Today, I want to talk about something really important, especially if you have kiddos, and that’s “stranger danger.” I’m going to share about what we’re doing with our 5-1/2 year-old and eventually our little about the potential risks of strangers. It actually might not be exactly what you’re expecting.
My Five-Year Old Will Talk to Anybody!
My kid will talk to anybody and it’s been like that pretty much as long as she’s been talking, maybe even before that. She will talk to just about anybody. Doesn’t matter who it is. Doesn’t matter if they’re old, young, have all their teeth or no teeth. 🙂 She’ll talk to them.
And She Invited A Young Teenager at Costco on a Play Date……
I have a story I want to share with you about my very chatty little girl, which I love about her. We were at Costco in line to pick up a hot dog as her reward for doing an amazing job helping me with shopping. In front of us, in line was a preteen, maybe a teenage boy, probably 12 or 13 years old, about two times as tall as my young daughter.
One thing we have stressed since she was very young is that she can talk to strangers as long as she’s with either me, her dad or an adult, like her grandparents. So, she strikes up a conversation, naturally, with this preteen and begins telling him everything. “I have a coin. Have you seen my penny? Did you know I have a loose tooth? I lost a tooth one time when Daddy did the towel trick. It came out and we thought it was a piece of corn.”
This kid looks at me and smiles. I just smiled and nodded and went back to tending to my youngest who was, at that point, pretty much trying to scale the cart. My daughter kept talk, talk, talking with, “I’m going to get a hot dog. What are you going to get?” He replies, “I’m going to get a piece of pizza.” “This is my lunch.” And he says, “Oh, yeah. mine too.”
I’m distracted because of my little but out of the corner of my ear, I hear her say, “Do you want to come over for a play date and have lunch?” And I’m like… I just look at him and he looks at me as his cheeks turn a little red. And he’s says, “Well, I actually have something I have to do this afternoon. But thanks for the invite.” She’s replies, “Okay. Maybe tomorrow.” Then, at some point in time after that, she tells him her name and asks, “What’s your name?” He answers, “My name’s Matt.” As we’re leaving Costco, she’s walking along with me, very excited, literally skipping. “Well, Mommy, he’s not a stranger anymore. His name’s Matt. I asked him his name and his name’s Matt. So he’s not a stranger, right?”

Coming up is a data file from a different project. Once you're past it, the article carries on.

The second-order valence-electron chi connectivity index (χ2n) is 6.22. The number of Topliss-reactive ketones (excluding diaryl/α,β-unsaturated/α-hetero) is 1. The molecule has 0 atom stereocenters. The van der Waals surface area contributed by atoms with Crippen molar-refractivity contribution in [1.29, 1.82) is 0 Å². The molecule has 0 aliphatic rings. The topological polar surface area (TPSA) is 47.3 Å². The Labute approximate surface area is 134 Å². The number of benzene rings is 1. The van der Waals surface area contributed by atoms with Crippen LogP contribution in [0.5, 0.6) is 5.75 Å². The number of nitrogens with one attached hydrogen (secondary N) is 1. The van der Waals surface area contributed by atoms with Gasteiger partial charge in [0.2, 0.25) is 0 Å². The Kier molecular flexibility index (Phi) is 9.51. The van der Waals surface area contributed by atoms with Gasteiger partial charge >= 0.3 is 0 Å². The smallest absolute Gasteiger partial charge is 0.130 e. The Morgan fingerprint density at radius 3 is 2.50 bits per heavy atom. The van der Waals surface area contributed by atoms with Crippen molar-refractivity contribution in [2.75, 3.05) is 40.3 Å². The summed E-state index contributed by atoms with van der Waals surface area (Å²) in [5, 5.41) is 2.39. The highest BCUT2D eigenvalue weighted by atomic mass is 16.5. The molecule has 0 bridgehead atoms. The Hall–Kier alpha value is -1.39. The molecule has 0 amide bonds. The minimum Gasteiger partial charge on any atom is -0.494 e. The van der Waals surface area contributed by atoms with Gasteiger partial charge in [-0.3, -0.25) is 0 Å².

…….So, We Have Been Teaching Her About Strangers
As I mentioned just a few minutes ago, we had to teach our daughter the definition of a stranger because to her everybody is a friend. Everybody is a person who’s great and she wants to talk to them. So we’ve had to start early explaining about strangers. A stranger is someone that you don’t know.
What we decided what works well for us is to tell her that when she’s alone, we don’t want her to talk to strangers. At her age she’s rarely alone but unless she’s with us or with a trusted family member, we don’t want her to talk to random people. If she is with us she can talk to strangers, like the guy at Costco. It’s okay because I was standing right there. I’ll settle for that but do I love it? No. I would rather quite and keep moving. However, that’s part of who she is and I think it’s a lovely part of her personality. Honestly, it’s beautiful that she likes to talk to people and that she’s not afraid to talk to anybody. Just about everyone responds with a smile. I that’s great. So, I just need to mold that into what is appropriate.
Here’s A Great Book Resource About Strangers
I want to share with you about a book that my mom and dad read to me as a young child. I still remember this book – it has stayed with me from early childhood, and I’m looking at it right now. I would remember it even if I hadn’t just looked at the book…..it’s that good.
It has great illustration about strangers and talks about why it’s important to be careful around strangers. The book is titled, The Berenstain Bears Learn About Strangers. (affiliate link) I think the copyright date is 1985. My parents bought this book to read to me when I was about the age that my daughter is now. I’m surprised there are no drawings all over it.